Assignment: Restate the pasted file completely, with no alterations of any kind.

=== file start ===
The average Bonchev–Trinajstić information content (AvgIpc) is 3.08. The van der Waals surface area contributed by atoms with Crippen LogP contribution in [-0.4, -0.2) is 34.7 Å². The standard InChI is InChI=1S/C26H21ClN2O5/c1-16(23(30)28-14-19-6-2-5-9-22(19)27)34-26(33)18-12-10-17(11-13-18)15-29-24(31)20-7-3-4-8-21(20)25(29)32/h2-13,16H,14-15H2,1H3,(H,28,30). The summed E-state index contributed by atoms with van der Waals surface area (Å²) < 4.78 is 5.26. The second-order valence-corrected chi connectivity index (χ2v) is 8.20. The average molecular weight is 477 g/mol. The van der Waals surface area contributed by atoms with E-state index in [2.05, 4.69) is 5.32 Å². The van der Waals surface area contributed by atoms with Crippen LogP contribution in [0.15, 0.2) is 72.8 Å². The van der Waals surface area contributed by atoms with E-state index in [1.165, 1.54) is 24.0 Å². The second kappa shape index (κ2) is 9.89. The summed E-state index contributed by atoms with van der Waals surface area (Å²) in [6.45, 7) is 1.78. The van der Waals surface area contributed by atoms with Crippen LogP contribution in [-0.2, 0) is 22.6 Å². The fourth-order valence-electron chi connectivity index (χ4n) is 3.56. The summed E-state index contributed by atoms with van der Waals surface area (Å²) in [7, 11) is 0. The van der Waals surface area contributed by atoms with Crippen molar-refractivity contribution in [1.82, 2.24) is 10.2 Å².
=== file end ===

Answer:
The average Bonchev–Trinajstić information content (AvgIpc) is 3.08. The van der Waals surface area contributed by atoms with Crippen LogP contribution in [-0.4, -0.2) is 34.7 Å². The standard InChI is InChI=1S/C26H21ClN2O5/c1-16(23(30)28-14-19-6-2-5-9-22(19)27)34-26(33)18-12-10-17(11-13-18)15-29-24(31)20-7-3-4-8-21(20)25(29)32/h2-13,16H,14-15H2,1H3,(H,28,30). The summed E-state index contributed by atoms with van der Waals surface area (Å²) < 4.78 is 5.26. The second-order valence-corrected chi connectivity index (χ2v) is 8.20. The average molecular weight is 477 g/mol. The van der Waals surface area contributed by atoms with E-state index in [2.05, 4.69) is 5.32 Å². The van der Waals surface area contributed by atoms with Crippen LogP contribution in [0.15, 0.2) is 72.8 Å². The van der Waals surface area contributed by atoms with E-state index in [1.165, 1.54) is 24.0 Å². The second kappa shape index (κ2) is 9.89. The summed E-state index contributed by atoms with van der Waals surface area (Å²) in [6.45, 7) is 1.78. The van der Waals surface area contributed by atoms with Crippen LogP contribution in [-0.2, 0) is 22.6 Å². The fourth-order valence-electron chi connectivity index (χ4n) is 3.56. The summed E-state index contributed by atoms with van der Waals surface area (Å²) in [7, 11) is 0. The van der Waals surface area contributed by atoms with Crippen molar-refractivity contribution in [1.82, 2.24) is 10.2 Å².